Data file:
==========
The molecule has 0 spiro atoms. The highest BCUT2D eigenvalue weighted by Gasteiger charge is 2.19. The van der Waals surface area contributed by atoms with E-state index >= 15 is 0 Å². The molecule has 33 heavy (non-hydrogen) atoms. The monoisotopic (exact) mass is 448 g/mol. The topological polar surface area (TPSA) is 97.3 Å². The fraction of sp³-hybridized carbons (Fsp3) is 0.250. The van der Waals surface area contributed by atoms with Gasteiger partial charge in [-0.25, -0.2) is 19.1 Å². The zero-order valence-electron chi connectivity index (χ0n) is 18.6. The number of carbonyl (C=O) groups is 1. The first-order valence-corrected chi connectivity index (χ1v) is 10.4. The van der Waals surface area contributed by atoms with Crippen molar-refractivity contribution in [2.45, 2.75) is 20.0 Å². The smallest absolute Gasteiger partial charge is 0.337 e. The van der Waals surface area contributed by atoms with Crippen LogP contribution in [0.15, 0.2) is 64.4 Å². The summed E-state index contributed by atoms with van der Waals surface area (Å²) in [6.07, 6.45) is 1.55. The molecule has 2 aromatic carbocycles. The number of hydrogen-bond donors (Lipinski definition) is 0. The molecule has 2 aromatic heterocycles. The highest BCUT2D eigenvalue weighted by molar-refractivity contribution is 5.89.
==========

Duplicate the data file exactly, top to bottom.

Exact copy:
The molecule has 0 spiro atoms. The highest BCUT2D eigenvalue weighted by Gasteiger charge is 2.19. The van der Waals surface area contributed by atoms with E-state index >= 15 is 0 Å². The molecule has 33 heavy (non-hydrogen) atoms. The monoisotopic (exact) mass is 448 g/mol. The topological polar surface area (TPSA) is 97.3 Å². The fraction of sp³-hybridized carbons (Fsp3) is 0.250. The van der Waals surface area contributed by atoms with Gasteiger partial charge in [-0.25, -0.2) is 19.1 Å². The zero-order valence-electron chi connectivity index (χ0n) is 18.6. The number of carbonyl (C=O) groups is 1. The first-order valence-corrected chi connectivity index (χ1v) is 10.4. The van der Waals surface area contributed by atoms with Crippen molar-refractivity contribution in [2.45, 2.75) is 20.0 Å². The smallest absolute Gasteiger partial charge is 0.337 e. The van der Waals surface area contributed by atoms with Crippen LogP contribution in [0.15, 0.2) is 64.4 Å². The summed E-state index contributed by atoms with van der Waals surface area (Å²) in [6.07, 6.45) is 1.55. The molecule has 2 aromatic carbocycles. The number of hydrogen-bond donors (Lipinski definition) is 0. The molecule has 2 aromatic heterocycles. The highest BCUT2D eigenvalue weighted by molar-refractivity contribution is 5.89.